Topics covered:
formal languages
Turing machines
computability
event-driven concurrency
automata
distributed shared memory
consensus algorithms
state machine replication
computational geometry theory
propositional logic
relational logic
Herbrand logic
game trees
and more
Courses | Duration | Effort | Prerequisites :-- | :--: | :--: | :--: Theory of Computation (Lectures) | 8 weeks | 10 hours/week | discrete mathematics, logic, algorithms Computational Geometry | 16 weeks | 8 hours/week | algorithms, C++ Game Theory | 8 weeks | 3 hours/week | mathematical thinking, probability, calculus
These Coursera Specializations all end with a Capstone project. Depending on the course, you may be able to utilize the Capstone as your Final Project for this Computer Science curriculum. Note that doing a Specialization with the Capstone at the end always costs money. So if you don't wish to spend money or use the Capstone as your Final, it may be possible to take the courses in the Specialization for free by manually searching for them, but not all allow this.
Courses | Duration | Effort | Prerequisites :-- | :--: | :--: | :--: Modern Robotics (Specialization) | 26 weeks | 2-5 hours/week | freshman-level physics, linear algebra, calculus, linear ordinary differential equations Data Mining (Specialization) | 30 weeks | 2-5 hours/week | machine learning Big Data (Specialization) | 30 weeks | 3-5 hours/week | none Internet of Things (Specialization) | 30 weeks | 1-5 hours/week | strong programming Cloud Computing (Specialization) | 30 weeks | 2-6 hours/week | C++ programming Fullstack Open | 12 weeks | 6 hours/week | programming Data Science (Specialization) | 43 weeks | 1-6 hours/week | none Functional Programming in Scala (Specialization) | 29 weeks | 4-5 hours/week | One year programming experience Game Design and Development with Unity 2020 (Specialization) | 6 months | 5 hours/week | programming, interactive design
OSS University is project-focused. You are encouraged to do the assignments and exams for each course, but what really matters is whether you can use your knowledge to solve a real-world problem.
After you've gotten through all of Core CS and the parts of Advanced CS relevant to you, you should think about a problem that you can solve using the knowledge you've acquired. Not only does real project work look great on a resume, but the project will also validate and consolidate your knowledge. You can create something entirely new, or you can find an existing project that needs help via websites like CodeTriage or First Timers Only.
Another option is using the Capstone project from taking one of the Specializations in Advanced applications; whether or not this makes sense depends on the course, the project, and whether or not the course's Honor Code permits you to display your work publicly. In some cases, it may not be permitted; do not violate your course's Honor Code!
Put the OSSU-CS badge in the README of your repository!
[![Open Source Society University - Computer Science](https://img.shields.io/badge/OSSU-computer--science-blue.svg)](https://github.com/ossu/computer-science)
<a href="https://github.com/ossu/computer-science"><img alt="Open Source Society University - Computer Science" src="https://img.shields.io/badge/OSSU-computer--science-blue.svg"></a>
Upon completing your final project, submit your project's information to PROJECTS via a pull request and use our community channels to announce it to your fellow students.
Your peers and mentors from OSSU will then informally evaluate your project. You will not be "graded" in the traditional sense — everyone has their own measurements for what they consider a success. The purpose of the evaluation is to act as your first announcement to the world that you are a computer scientist and to get experience listening to feedback — both positive and negative — and taking it in stride.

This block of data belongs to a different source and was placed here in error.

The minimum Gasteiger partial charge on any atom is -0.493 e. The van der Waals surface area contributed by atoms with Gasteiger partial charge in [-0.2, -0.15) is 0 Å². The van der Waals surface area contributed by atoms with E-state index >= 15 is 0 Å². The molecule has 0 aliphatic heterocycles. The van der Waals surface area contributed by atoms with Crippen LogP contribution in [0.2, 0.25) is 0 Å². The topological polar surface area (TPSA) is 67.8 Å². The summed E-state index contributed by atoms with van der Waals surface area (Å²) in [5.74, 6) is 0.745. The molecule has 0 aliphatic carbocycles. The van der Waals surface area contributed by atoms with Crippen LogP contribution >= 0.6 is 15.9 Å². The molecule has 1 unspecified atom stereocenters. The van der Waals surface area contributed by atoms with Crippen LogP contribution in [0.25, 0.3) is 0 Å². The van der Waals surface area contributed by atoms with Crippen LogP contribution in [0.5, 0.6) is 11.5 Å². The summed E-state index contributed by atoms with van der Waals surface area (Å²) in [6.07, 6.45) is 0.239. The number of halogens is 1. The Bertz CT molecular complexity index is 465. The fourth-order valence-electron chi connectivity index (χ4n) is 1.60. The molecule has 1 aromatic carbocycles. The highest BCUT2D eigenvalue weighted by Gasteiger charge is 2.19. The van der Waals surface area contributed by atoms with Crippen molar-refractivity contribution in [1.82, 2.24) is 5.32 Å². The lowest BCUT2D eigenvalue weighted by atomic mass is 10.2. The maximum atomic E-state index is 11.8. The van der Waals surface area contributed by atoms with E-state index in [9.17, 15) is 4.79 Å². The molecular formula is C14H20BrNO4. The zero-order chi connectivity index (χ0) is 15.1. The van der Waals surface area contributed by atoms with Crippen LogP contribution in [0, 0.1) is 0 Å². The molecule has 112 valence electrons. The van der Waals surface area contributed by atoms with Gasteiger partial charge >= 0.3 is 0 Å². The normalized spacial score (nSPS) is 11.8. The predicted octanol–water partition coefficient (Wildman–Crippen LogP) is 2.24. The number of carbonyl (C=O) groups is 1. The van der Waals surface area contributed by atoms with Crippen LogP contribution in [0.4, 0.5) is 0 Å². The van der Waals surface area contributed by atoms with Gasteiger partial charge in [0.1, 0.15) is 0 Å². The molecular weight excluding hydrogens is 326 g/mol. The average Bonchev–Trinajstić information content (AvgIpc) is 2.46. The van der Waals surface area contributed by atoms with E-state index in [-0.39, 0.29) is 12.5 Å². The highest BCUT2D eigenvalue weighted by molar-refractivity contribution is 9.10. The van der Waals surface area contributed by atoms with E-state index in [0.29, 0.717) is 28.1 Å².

The final project evaluation has a second purpose: to evaluate whether OSSU, through its community and curriculum, is successful in its mission to guide independent learners in obtaining a world-class computer science education.
You can create this project alone or with other students! We love cooperative work! Use our channels to communicate with other fellows to combine and create new projects!
My friend, here is the best part of liberty! You can use any language that you want to complete the final project.
The important thing is to internalize the core concepts and to be able to use them with whatever tool (programming language) that you wish.
After completing the requirements of the curriculum above, you will have completed the equivalent of a full bachelor's degree in Computer Science. Congratulations!
What is next for you? The possibilities are boundless and overlapping:
Now that you have a copy of our official board, you just need to pass the cards to the Doing
column or Done
column as you progress in your study.
We also have labels to help you have more control through the process. The meaning of each of these labels is:
Main Curriculum
: cards with that label represent courses that are listed in our curriculum.Extra Resources
: cards with that label represent courses that were added by the student.Doing
: cards with that label represent courses the student is current doing.Done
: cards with that label represent courses finished by the student.
Those cards should also have the link for at least one project/article built with the knowledge acquired in such course.Section
: cards with that label represent the section that we have in our curriculum.
Those cards with the Section
label are only to help the organization of the Done column.
You should put the Course's cards below its respective Section's card.The intention of this board is to provide our students a way to track their progress, and also the ability to show their progress through a public page for friends, family, employers, etc. You can change the status of your board to be public or private.